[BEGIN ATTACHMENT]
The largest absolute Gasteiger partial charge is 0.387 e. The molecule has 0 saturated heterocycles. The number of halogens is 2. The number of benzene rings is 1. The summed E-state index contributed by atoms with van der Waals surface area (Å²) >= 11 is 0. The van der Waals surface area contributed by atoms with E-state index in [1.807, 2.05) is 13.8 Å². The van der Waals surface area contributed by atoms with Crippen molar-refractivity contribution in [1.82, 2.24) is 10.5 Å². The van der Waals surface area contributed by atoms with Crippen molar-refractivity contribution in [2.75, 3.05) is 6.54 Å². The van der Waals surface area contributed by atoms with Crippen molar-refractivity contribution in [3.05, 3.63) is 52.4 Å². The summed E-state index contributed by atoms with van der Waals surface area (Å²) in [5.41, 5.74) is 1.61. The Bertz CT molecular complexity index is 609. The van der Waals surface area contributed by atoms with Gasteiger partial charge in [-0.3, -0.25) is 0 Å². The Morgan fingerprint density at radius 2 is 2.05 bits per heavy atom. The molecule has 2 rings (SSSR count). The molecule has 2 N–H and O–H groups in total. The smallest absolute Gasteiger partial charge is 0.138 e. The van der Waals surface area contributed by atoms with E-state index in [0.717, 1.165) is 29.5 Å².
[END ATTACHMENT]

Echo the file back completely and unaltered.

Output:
The largest absolute Gasteiger partial charge is 0.387 e. The molecule has 0 saturated heterocycles. The number of halogens is 2. The number of benzene rings is 1. The summed E-state index contributed by atoms with van der Waals surface area (Å²) >= 11 is 0. The van der Waals surface area contributed by atoms with E-state index in [1.807, 2.05) is 13.8 Å². The van der Waals surface area contributed by atoms with Crippen molar-refractivity contribution in [1.82, 2.24) is 10.5 Å². The van der Waals surface area contributed by atoms with Crippen molar-refractivity contribution in [2.75, 3.05) is 6.54 Å². The van der Waals surface area contributed by atoms with Crippen molar-refractivity contribution in [3.05, 3.63) is 52.4 Å². The summed E-state index contributed by atoms with van der Waals surface area (Å²) in [5.41, 5.74) is 1.61. The Bertz CT molecular complexity index is 609. The van der Waals surface area contributed by atoms with Gasteiger partial charge in [-0.3, -0.25) is 0 Å². The Morgan fingerprint density at radius 2 is 2.05 bits per heavy atom. The molecule has 2 rings (SSSR count). The molecule has 2 N–H and O–H groups in total. The smallest absolute Gasteiger partial charge is 0.138 e. The van der Waals surface area contributed by atoms with E-state index in [0.717, 1.165) is 29.5 Å².